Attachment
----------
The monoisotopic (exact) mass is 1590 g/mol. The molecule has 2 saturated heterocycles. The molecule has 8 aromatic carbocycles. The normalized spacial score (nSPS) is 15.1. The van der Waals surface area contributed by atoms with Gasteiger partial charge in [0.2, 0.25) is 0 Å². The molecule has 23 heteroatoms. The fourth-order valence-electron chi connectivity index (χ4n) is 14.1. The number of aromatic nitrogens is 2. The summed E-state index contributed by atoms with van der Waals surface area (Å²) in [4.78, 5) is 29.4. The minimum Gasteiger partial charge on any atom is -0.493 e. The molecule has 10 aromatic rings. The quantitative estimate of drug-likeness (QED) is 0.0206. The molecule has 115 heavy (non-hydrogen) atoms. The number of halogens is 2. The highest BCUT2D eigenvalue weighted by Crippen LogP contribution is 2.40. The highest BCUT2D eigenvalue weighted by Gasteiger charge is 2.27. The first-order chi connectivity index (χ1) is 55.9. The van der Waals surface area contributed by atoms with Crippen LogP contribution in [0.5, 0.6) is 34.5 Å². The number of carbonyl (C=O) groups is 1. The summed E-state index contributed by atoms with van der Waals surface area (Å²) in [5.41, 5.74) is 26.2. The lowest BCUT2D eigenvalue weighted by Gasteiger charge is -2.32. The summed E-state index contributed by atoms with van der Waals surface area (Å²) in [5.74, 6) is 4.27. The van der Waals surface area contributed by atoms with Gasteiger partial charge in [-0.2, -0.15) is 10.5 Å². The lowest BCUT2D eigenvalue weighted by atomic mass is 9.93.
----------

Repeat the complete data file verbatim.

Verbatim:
The monoisotopic (exact) mass is 1590 g/mol. The molecule has 2 saturated heterocycles. The molecule has 8 aromatic carbocycles. The normalized spacial score (nSPS) is 15.1. The van der Waals surface area contributed by atoms with Gasteiger partial charge in [0.2, 0.25) is 0 Å². The molecule has 23 heteroatoms. The fourth-order valence-electron chi connectivity index (χ4n) is 14.1. The number of aromatic nitrogens is 2. The summed E-state index contributed by atoms with van der Waals surface area (Å²) in [4.78, 5) is 29.4. The minimum Gasteiger partial charge on any atom is -0.493 e. The molecule has 10 aromatic rings. The quantitative estimate of drug-likeness (QED) is 0.0206. The molecule has 115 heavy (non-hydrogen) atoms. The number of halogens is 2. The highest BCUT2D eigenvalue weighted by Crippen LogP contribution is 2.40. The highest BCUT2D eigenvalue weighted by Gasteiger charge is 2.27. The first-order chi connectivity index (χ1) is 55.9. The van der Waals surface area contributed by atoms with Crippen LogP contribution in [0.5, 0.6) is 34.5 Å². The number of carbonyl (C=O) groups is 1. The summed E-state index contributed by atoms with van der Waals surface area (Å²) in [5.41, 5.74) is 26.2. The lowest BCUT2D eigenvalue weighted by Gasteiger charge is -2.32. The summed E-state index contributed by atoms with van der Waals surface area (Å²) in [5.74, 6) is 4.27. The van der Waals surface area contributed by atoms with Gasteiger partial charge in [-0.2, -0.15) is 10.5 Å². The lowest BCUT2D eigenvalue weighted by atomic mass is 9.93.